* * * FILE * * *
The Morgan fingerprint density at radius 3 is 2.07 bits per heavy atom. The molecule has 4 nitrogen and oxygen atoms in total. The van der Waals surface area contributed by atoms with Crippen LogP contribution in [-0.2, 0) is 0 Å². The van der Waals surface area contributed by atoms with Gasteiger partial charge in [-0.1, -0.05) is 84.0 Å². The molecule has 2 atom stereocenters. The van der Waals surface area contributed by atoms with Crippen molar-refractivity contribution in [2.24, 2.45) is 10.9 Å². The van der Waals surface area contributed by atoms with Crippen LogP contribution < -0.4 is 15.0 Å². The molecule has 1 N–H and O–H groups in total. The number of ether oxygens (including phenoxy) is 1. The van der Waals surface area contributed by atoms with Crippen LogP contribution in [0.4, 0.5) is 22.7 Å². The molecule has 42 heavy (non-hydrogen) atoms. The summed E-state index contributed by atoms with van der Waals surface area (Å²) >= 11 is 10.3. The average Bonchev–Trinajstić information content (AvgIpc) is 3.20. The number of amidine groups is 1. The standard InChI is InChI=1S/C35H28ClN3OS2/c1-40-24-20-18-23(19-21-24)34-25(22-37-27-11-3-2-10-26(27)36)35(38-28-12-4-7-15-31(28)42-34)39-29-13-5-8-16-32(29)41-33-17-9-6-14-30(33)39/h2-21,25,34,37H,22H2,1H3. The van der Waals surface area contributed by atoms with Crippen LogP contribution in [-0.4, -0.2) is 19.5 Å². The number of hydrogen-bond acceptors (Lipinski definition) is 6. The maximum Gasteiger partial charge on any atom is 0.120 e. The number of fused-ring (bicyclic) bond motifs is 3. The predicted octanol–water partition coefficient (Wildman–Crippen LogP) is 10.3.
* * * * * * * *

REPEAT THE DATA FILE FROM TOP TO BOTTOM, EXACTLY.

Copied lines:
The Morgan fingerprint density at radius 3 is 2.07 bits per heavy atom. The molecule has 4 nitrogen and oxygen atoms in total. The van der Waals surface area contributed by atoms with Crippen LogP contribution in [-0.2, 0) is 0 Å². The van der Waals surface area contributed by atoms with Gasteiger partial charge in [-0.1, -0.05) is 84.0 Å². The molecule has 2 atom stereocenters. The van der Waals surface area contributed by atoms with Crippen molar-refractivity contribution in [2.24, 2.45) is 10.9 Å². The van der Waals surface area contributed by atoms with Crippen LogP contribution < -0.4 is 15.0 Å². The molecule has 1 N–H and O–H groups in total. The number of ether oxygens (including phenoxy) is 1. The van der Waals surface area contributed by atoms with Crippen LogP contribution in [0.4, 0.5) is 22.7 Å². The molecule has 42 heavy (non-hydrogen) atoms. The summed E-state index contributed by atoms with van der Waals surface area (Å²) >= 11 is 10.3. The average Bonchev–Trinajstić information content (AvgIpc) is 3.20. The number of amidine groups is 1. The standard InChI is InChI=1S/C35H28ClN3OS2/c1-40-24-20-18-23(19-21-24)34-25(22-37-27-11-3-2-10-26(27)36)35(38-28-12-4-7-15-31(28)42-34)39-29-13-5-8-16-32(29)41-33-17-9-6-14-30(33)39/h2-21,25,34,37H,22H2,1H3. The van der Waals surface area contributed by atoms with Crippen LogP contribution in [-0.4, -0.2) is 19.5 Å². The number of hydrogen-bond acceptors (Lipinski definition) is 6. The maximum Gasteiger partial charge on any atom is 0.120 e. The number of fused-ring (bicyclic) bond motifs is 3. The predicted octanol–water partition coefficient (Wildman–Crippen LogP) is 10.3.